Despite being a personal style choice, Jenny Poon’s iconic electric blue hair is perhaps a metaphor for the Traralgon Neighbourhood Learning House, the organisation she will retire from leading after 28 years.
Eclectic and vibrant.
“Every neighbourhood house is quite unique because they respond only to their own communitys’ needs,” Jenny said.
“What is unique about the Traralgon Neighbourhood House? A lovely bright premises, a lovely atmosphere. People walk through the door and they think ‘oh, this is good, it’s got a good atmosphere. Very friendly and full of fun’.”
Jenny has intentionally fostered these qualities of warmth, welcome and inclusion over the years to help the community evolve and successfully face change.
“The first big trauma the community faced was the privatisation [of the power industry]. There were so many people who lost work at the same time and it was really, really horrendous,” she said.
“After privatisation we had over 600 people on the waiting list for computer courses. We had something like 22-24 computer classes a week for a long time.
“A lot of these people had lost their jobs [and] had to get resumes and needed a brush up on their literacy skills.
“It changed what the neighbourhood house was presenting to the community.”
Jenny’s focus on welcome and warmth over the years is perhaps largely thanks to the welcome she received at the beginning of her journey with the neighbourhood house.
“I moved to Traralgon from New South Wales and I had four children. I needed to do something for myself and I was reading the newspaper one day and there was an article about the neighbourhood house … I thought that was exactly what I needed.
“I went to the neighbourhood house and at first I actually walked past, I was a bit shy about going in.
“Another day, I went again and I went in this time and there were two lovely ladies sitting in the office and they made me feel comfortable and welcome.”
Jenny became increasingly involved in the neighbourhood house, joined the committee of management after six months and then applied for the co-coordinator position, was successful, and shared the role for first two years.
“We’ve grown from having a lone coordinator to now also employing an adult education officer, a receptionist, two project workers, a bookkeeper, a communications and marketing worker, three supervisors for the Work for the Dole projects and approximately 30 tutors,” she said.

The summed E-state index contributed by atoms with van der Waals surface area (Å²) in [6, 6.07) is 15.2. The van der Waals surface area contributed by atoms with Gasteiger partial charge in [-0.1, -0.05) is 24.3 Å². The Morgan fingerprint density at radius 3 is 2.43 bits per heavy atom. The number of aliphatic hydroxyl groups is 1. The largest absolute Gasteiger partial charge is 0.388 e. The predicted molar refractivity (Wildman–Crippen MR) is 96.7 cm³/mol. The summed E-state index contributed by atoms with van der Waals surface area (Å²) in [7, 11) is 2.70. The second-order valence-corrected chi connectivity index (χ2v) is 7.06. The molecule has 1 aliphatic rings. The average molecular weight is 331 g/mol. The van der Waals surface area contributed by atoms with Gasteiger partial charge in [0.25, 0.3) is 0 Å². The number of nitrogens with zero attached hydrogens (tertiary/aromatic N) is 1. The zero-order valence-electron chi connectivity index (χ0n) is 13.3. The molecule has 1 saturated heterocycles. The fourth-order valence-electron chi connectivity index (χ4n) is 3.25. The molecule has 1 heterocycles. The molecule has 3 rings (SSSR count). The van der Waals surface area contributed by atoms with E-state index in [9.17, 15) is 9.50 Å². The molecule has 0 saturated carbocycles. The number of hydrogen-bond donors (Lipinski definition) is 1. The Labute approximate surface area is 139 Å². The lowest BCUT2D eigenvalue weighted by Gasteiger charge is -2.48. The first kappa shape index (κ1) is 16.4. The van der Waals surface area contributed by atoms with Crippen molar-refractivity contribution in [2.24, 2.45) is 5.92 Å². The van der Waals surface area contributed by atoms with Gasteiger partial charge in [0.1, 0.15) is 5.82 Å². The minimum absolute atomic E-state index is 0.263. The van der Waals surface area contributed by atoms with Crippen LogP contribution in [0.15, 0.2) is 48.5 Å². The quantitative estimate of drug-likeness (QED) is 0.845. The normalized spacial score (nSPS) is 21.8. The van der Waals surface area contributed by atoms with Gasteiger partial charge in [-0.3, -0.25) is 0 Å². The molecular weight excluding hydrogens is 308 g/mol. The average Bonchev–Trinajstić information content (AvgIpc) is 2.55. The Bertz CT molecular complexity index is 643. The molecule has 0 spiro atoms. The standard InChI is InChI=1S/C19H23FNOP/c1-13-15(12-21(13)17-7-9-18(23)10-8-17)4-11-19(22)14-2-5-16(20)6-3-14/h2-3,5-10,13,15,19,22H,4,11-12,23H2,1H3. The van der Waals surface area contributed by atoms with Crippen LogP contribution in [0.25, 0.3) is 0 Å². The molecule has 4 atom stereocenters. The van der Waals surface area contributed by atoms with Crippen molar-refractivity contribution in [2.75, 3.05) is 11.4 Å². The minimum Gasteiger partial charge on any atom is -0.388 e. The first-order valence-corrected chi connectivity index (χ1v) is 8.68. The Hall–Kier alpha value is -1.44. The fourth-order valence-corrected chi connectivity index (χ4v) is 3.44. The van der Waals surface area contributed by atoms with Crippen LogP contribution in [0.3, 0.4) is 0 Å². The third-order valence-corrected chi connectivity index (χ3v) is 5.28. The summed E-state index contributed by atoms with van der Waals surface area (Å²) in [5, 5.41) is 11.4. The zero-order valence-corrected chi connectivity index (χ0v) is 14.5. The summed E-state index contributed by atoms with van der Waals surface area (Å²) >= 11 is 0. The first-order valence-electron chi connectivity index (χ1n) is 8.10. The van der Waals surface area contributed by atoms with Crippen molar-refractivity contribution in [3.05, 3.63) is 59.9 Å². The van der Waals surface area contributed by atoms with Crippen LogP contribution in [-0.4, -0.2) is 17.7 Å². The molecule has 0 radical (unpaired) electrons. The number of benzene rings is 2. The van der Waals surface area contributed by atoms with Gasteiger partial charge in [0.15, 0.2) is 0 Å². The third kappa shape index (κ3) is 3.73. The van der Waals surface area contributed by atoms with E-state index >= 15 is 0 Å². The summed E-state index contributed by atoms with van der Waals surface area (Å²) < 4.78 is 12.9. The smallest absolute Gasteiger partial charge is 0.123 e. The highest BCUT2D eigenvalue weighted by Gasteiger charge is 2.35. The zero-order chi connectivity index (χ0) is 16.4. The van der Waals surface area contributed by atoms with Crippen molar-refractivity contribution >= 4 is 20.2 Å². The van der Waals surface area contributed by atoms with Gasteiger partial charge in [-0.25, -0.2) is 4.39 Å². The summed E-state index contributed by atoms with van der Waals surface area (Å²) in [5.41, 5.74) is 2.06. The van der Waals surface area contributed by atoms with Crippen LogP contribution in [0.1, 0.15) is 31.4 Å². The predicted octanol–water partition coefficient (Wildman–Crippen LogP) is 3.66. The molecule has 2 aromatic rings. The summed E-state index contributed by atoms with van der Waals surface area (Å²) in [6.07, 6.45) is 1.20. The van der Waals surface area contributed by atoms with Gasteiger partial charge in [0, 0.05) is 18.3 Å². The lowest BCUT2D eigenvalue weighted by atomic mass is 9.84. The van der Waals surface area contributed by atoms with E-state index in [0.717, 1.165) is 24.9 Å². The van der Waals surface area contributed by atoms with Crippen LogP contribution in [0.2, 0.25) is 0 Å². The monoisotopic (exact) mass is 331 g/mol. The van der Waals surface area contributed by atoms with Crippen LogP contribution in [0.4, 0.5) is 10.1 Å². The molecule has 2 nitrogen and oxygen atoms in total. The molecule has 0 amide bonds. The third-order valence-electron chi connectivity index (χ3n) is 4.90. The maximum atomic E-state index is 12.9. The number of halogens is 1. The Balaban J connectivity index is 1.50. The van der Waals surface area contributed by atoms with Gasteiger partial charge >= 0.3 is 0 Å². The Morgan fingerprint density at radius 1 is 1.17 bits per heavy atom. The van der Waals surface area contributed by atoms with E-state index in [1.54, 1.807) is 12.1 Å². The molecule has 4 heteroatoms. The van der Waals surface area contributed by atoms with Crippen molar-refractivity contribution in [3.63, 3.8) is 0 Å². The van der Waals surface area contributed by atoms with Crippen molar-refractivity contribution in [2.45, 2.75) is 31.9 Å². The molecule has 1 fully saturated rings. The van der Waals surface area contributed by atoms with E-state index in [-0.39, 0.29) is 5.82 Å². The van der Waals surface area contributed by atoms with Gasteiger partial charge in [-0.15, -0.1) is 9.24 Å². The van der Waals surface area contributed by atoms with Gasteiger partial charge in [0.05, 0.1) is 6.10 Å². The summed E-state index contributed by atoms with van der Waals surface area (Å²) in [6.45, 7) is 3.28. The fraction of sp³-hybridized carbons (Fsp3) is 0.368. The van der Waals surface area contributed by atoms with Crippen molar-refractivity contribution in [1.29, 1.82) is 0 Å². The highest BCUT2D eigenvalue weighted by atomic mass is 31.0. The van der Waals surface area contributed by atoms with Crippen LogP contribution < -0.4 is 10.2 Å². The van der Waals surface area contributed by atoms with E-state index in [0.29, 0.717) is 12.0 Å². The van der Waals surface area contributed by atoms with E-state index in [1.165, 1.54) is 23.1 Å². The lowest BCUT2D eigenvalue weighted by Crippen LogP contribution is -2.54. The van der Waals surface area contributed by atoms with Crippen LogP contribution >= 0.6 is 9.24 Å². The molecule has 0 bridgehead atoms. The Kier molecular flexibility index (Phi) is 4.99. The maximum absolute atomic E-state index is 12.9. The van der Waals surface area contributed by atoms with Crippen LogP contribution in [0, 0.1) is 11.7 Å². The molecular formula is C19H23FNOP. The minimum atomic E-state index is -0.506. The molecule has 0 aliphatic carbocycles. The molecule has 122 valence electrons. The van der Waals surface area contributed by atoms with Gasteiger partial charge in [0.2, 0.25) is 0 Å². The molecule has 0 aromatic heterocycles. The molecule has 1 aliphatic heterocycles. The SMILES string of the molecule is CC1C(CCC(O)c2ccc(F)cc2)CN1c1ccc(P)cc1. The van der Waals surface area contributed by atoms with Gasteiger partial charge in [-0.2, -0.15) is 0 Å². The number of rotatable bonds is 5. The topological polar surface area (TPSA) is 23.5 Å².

“I think we are certainly doing our bit for employment within the Valley.”
Upon reflecting on highlights over the years, Jenny said it always came back to people.
“My highlights are always people, I love people I really do,” she said.
“For me, it is watching people come along to a course very nervous, very scared but then a few weeks later you see them relax, enjoy themselves and they get empowered and able to do the skills and go out and get jobs.
“When I think about all the highlights over the years, they all seem to be lowlights. Like privatisation was huge, the 2009 bushfires were huge. There was so much work and it was so beautiful to see the community rally around and round up the people who just help each other.”
“I feel very privileged to have had the opportunity to work with such a vibrant community. So many changes have taken place over the almost 28 years I have been coordinator, but the one thing that stands out is the resilience of our community.”
Traralgon Neighbourhood Learning House tutor Maria Doganieri said Jenny would be missed but said the organisation would continue to grow because of her leadership.
“The reason the neighbourhood house has evolved to be such an eclectic, integrated, connected organisation that it is … is really because of her,” Ms Doganieri said.
“She’ll say ‘oh, that sounds like a good idea’ and then help that person shape whatever it is they’ve done,” she said.
“A lot of people see Jenny Poon as synonymous with the neighbourhood house because she has this can-do attitude.
“She will be missed but the testament to her is that while she will be missed, she has created such a vibrant organisation that there are plenty of people who want to keep that alive and going.”